Life Outside (and Inside) Gaza

by Moh Telbani

Sliced potatoes boiling in a small iron pan over a wood fire on a wire brazier in the sand
Images courtesy of the author

It’s been two months for me here in Egypt, and I really cannot hide that I miss my home country very much and am trying very hard to get along with the people here, even though we share the same language and religion. As for my wife and kids—Mirna is six, Adam is three, and Ayda is two years old—Mirna is attending school nearby and she is very happy with its atmosphere. The teachers and everybody were very nice to her when they learned she is from Gaza and escaped the war. Adam and Ayda are still very young and don’t understand much yet, but I am very happy that they can sleep well at night without the drones' dizzying sounds, and the bombing sounds that were in Gaza, night after night. I often take them out for picnics to feel the change and lighten their moods. But my wife and I worry all the time about our future here, and the future of our kids.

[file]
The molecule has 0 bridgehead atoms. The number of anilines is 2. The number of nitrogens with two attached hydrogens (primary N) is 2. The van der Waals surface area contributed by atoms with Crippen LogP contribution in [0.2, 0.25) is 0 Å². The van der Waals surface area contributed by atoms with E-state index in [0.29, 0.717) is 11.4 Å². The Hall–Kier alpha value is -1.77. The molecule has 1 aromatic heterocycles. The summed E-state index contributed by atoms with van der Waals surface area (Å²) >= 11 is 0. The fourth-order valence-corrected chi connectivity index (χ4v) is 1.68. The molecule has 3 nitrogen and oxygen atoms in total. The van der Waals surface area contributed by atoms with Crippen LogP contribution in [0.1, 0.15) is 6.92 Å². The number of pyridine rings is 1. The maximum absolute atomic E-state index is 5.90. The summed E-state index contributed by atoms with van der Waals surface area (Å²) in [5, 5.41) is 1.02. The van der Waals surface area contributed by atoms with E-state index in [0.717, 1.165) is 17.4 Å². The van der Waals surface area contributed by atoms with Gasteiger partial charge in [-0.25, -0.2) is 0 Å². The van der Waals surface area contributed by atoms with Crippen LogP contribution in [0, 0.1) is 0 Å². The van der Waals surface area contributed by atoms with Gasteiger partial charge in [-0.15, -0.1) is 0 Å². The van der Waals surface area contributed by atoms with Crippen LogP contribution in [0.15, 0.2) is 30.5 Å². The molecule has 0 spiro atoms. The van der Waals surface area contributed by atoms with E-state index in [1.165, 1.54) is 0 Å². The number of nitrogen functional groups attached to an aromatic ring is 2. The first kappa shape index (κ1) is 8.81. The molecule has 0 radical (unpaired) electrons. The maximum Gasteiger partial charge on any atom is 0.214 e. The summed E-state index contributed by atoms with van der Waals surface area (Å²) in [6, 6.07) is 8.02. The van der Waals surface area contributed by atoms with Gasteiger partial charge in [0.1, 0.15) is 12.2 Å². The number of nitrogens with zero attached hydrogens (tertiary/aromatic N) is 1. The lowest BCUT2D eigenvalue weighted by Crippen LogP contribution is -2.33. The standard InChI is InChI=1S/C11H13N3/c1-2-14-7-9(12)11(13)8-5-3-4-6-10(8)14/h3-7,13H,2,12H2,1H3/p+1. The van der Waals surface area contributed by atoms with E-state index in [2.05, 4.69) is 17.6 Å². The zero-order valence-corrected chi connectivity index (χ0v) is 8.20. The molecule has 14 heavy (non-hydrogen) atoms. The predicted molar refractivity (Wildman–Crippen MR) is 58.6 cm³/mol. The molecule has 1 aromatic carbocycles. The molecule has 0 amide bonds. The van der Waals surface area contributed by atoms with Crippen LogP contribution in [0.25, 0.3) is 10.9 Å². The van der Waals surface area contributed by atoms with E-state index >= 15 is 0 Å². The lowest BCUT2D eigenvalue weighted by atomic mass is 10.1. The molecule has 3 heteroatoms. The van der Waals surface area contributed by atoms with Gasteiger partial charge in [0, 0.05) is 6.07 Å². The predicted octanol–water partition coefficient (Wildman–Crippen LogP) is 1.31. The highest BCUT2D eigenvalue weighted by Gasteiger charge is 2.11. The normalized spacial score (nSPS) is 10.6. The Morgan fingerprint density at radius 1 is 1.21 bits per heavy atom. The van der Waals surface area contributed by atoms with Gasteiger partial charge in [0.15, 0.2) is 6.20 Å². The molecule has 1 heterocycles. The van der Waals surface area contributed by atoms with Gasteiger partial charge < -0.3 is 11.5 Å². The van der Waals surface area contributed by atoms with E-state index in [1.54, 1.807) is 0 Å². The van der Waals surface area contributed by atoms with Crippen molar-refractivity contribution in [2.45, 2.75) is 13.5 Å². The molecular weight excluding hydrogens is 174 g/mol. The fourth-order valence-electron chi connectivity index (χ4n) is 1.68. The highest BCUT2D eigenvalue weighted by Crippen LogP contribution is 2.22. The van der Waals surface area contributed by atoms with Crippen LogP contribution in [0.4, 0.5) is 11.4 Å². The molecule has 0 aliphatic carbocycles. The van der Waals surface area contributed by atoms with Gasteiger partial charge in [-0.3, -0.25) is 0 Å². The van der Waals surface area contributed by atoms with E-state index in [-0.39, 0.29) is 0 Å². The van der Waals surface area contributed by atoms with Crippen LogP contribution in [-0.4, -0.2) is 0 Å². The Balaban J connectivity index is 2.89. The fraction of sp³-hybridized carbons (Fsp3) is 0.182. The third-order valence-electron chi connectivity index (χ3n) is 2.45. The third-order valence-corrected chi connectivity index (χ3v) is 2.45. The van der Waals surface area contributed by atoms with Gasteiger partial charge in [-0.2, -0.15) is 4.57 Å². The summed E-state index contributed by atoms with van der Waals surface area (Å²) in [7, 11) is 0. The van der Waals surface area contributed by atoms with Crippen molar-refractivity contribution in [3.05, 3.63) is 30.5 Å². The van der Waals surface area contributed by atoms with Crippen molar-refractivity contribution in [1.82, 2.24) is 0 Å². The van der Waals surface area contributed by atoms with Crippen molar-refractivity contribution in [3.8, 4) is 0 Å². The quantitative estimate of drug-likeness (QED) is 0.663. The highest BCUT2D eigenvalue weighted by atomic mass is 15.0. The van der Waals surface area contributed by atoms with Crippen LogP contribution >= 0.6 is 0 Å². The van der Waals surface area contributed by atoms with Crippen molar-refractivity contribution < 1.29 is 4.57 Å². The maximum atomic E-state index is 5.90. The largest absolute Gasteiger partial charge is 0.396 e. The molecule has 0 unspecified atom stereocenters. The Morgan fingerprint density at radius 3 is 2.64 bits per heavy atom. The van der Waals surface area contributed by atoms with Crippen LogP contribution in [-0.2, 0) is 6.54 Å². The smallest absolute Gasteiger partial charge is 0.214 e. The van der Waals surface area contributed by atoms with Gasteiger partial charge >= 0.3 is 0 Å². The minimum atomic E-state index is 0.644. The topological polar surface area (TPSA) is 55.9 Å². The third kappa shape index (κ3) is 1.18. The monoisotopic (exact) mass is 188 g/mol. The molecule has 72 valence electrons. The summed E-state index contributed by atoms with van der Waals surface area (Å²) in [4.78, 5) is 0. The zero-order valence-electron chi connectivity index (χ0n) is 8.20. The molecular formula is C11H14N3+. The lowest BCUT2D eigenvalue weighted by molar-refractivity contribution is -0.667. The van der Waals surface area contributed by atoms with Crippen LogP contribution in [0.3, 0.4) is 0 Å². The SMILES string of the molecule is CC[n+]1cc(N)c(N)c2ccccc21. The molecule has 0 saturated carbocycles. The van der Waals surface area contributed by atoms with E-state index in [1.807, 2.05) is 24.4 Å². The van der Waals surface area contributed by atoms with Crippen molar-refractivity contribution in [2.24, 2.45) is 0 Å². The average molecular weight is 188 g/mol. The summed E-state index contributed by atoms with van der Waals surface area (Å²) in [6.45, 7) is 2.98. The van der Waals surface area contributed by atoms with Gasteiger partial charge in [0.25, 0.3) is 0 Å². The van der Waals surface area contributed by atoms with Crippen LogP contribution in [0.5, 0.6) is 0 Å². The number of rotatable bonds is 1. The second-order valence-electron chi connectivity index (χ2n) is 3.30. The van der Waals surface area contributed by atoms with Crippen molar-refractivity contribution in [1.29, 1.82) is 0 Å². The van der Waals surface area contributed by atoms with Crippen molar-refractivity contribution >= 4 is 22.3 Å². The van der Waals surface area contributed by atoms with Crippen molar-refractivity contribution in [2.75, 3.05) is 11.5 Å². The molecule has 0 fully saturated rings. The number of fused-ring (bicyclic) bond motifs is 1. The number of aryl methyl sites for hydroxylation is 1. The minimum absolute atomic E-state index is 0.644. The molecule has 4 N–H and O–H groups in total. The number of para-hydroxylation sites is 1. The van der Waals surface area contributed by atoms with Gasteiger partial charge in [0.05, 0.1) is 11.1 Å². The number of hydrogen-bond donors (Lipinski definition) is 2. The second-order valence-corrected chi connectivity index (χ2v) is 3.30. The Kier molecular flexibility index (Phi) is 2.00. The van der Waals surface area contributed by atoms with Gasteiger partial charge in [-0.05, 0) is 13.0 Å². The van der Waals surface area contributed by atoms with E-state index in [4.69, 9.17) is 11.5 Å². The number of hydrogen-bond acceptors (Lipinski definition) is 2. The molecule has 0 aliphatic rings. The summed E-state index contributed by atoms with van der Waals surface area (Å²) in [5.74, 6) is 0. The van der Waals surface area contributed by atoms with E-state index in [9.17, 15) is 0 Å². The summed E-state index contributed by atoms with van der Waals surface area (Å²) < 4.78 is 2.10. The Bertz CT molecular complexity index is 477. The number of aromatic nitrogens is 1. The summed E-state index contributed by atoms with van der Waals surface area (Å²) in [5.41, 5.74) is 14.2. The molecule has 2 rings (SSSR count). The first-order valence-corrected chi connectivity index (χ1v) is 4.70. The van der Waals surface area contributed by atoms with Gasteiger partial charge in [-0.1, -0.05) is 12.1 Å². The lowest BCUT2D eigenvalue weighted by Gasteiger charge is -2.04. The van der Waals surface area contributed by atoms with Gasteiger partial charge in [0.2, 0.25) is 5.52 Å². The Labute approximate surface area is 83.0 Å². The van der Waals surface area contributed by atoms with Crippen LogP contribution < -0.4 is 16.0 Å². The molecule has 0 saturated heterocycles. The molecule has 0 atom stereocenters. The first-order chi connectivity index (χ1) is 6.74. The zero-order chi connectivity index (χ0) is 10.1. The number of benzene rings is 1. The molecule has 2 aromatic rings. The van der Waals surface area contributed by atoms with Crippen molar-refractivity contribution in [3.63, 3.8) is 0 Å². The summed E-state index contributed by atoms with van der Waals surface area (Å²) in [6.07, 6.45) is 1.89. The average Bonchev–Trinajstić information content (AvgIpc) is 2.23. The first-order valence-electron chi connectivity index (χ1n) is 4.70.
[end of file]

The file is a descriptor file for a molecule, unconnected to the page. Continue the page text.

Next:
To find work has so far proved very difficult. In Gaza, I worked as an accountant for a private steel company. But Palestinians are not legally permitted to work here in Egypt; we are not allowed to have the residential papers required for full employment. We are left to work in the black market (without contracts) for wages that are in general too low to cover rent, which has risen in comparison to previous years because the war has changed all the local economies very drastically.

I keep hoping deep inside for the war to just end and maybe, if there is a hope for life in Gaza, for me to go back and fix my destroyed business there and start over again.

But I expect that the war will not be ending any time soon, and that is also tough on me because the rest of my family are still stuck there, in Gaza—my parents and two brothers, Tareq who is 23, and Hussam, 27, and my little sister Mayar, who is 15. I try to be in touch with them every single day, hoping and praying for their safety, but sometimes they don’t have an internet connection available so that we can keep in touch, and that too keeps me stressed and worried all the time.

It’s a paywall, but a small one

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